Consider the *arithmetic progression game*, a two-player game of
perfect information, in which the players take turns playing
natural numbers, or finite sets of natural numbers, all distinct,
and the first player wins if there is a sufficiently long
arithmetic progression amongst her numbers. This question grows out
of Haoran Chen's question, A game on the
integers, and my answer
there.

We have a natural parameterized family of such games, depending on the number of integers each player is allowed to play on each move and the desired length of the winning arithmetic progression.

Specifically, for positive-valued functions $f,g$ on the natural numbers and natural number $n$, let $G(f,g,n)$ be the game in which

- Player A is allowed to play $f(i)$ many numbers on move $i$.
- Player B is allowed to play $g(i)$ many numbers on move $i$.
- Player A wins if she can form an arithmetic progression of length $n$ using her numbers.

All the integers played must be distinct.

Generalizing, let $G(f,g,\omega)$ be the game where player A aims in infinite play to create an infinite arithmetic progression in her set, and let $G(f,g,{<}\omega)$ be the game in which she wins by creating a set with arbitrarily large finite arithmetic progressions.

The original game at the other question was $G(1,k,5)$, with $k$ constant.

It is not difficult to see that all the games $G(f,g,n)$ are determined, meaning that one of the players has a winning strategy. After all, for finite $n$ the game $G(f,g,n)$ is an open game and therefore determined; and the infinitary games $G(f,g,\omega)$ and $G(f,g,<\omega)$ have winning conditions of complexity $\Sigma^0_2$ and $\Pi^0_2$, respectively, and all such games are determined because they are very low in the Borel hierarchy.

In my answer at the other question, I had made several observations.

Player A wins the game $G(1,k,n)$, where player A plays one number on each move and player B plays at most a constant $k$ many numbers. The winning strategy for A is simply to play the smallest available number, which will ensure that set A has positive density, with proportion $1/(k+1)$ in any initial segment, and all such sets with positive density contain arbitrarily long arithmetic progressions by Szemerédi's theorem.

Thus, actually, player A wins $G(f,k,<\omega)$ for any $f$ and any $k$, and all with the same strategy.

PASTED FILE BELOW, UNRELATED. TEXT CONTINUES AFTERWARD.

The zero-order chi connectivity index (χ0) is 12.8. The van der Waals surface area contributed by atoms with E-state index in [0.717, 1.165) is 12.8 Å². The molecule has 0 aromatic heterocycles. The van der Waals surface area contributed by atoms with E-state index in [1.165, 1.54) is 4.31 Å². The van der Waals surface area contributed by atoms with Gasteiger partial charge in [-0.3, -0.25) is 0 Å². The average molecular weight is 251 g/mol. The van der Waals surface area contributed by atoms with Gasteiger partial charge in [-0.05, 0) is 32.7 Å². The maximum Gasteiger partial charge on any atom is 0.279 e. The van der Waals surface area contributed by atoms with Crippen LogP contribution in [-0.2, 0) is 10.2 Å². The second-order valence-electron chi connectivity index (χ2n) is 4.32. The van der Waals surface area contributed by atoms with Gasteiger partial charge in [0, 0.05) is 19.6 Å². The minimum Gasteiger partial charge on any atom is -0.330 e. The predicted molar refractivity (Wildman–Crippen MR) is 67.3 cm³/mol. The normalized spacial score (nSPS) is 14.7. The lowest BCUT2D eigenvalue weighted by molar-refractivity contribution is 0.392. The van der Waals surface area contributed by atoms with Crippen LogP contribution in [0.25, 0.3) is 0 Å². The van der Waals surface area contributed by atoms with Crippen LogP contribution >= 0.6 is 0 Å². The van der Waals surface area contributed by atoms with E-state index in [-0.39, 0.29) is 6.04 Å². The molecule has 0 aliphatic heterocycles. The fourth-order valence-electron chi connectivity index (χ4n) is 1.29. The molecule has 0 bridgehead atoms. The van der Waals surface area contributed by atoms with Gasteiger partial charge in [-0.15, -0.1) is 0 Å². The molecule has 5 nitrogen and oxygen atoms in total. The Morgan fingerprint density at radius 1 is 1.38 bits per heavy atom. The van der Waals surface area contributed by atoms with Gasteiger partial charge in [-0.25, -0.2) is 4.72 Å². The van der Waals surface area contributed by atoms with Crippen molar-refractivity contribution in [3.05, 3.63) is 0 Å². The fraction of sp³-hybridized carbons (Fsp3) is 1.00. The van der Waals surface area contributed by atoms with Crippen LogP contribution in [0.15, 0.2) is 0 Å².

A generalization of this argument adapts to show that if $g=O(f)$, then player A wins $G(f,g,n)$ and indeed $G(f,g,<\omega)$, since this hypothesis ensures that she can play a set with positive density, which will therefore have arbitrarily long finite arithmetic progressions.

Meanwhile, a diagonal argument shows that player B wins $G(f,1,\omega)$ for any $f$, the game where player A is aiming to produce an infinite arithmetic progression, since player B can block the $n^{th}$ progression with a single number at step $n$.

Thus, player B also wins $G(f,g,\omega)$ for any functions $f$ and $g$.

Meanwhile, player B also wins $G(1,<\omega,3)$, since at each move player B can play all the numbers up to double the largest current number. This will prevent A from making three numbers in arithmetic progression.

Indeed, a more refined version of this argument shows that player B wins $G(1,i-1,3)$, using the function $g(i)=i-1$, since at move $i$, player A has added one new number, which creates $i-1$ pairs with earlier numbers, and player B can block each of those pairs from continuing to an arithmetic progression of length $3$ by playing $i-1$ many blocking moves.

I have a number of questions.

**Question 1.** How quickly can player A win the game $G(1,k,n)$,
where $k$ is constant? Is the
always-play-the-smallest-available-number strategy in any sense
close to (or far from) optimal?

**Question 2.** Does the game $G(1,k,n)$ have finite game value?
That is, can we bound the length of play in advance, where the
bound depends only on $k$ and $n$ and not on the particular moves
of player B?

I presume the answer is yes, but note that not every open game has a finite game value.

**Question 3.** For which functions $g$ does player A win
$G(1,g,n)$?

Above I argued that player A wins $G(1,g,3)$ for constant $g$, and player B wins for $g(i)=i-1$. For $n=3$, that bound seems likely close to optimal, since if player B ever fails to block a number, then player A can win. But of course, perhaps some of the numbers to be blocked had already been blocked at earlier stages of play. So the answer seems to be somewhere between the constant functions and the predecessor function.

**Question 4.** Can one show that every unbounded function $g$
enables player B to win $G(1,g,n)$ for some sufficiently large $n$?

**Question 5.** How much of the analysis carries over to the
corresponding *geometric progression* games? That is, the games
where player A aims to create geometric integer progressions.

I don't know if there is a geometric progression analogue of Szemerédi's theorem, but meanwhile, some of the other arguments do generalize.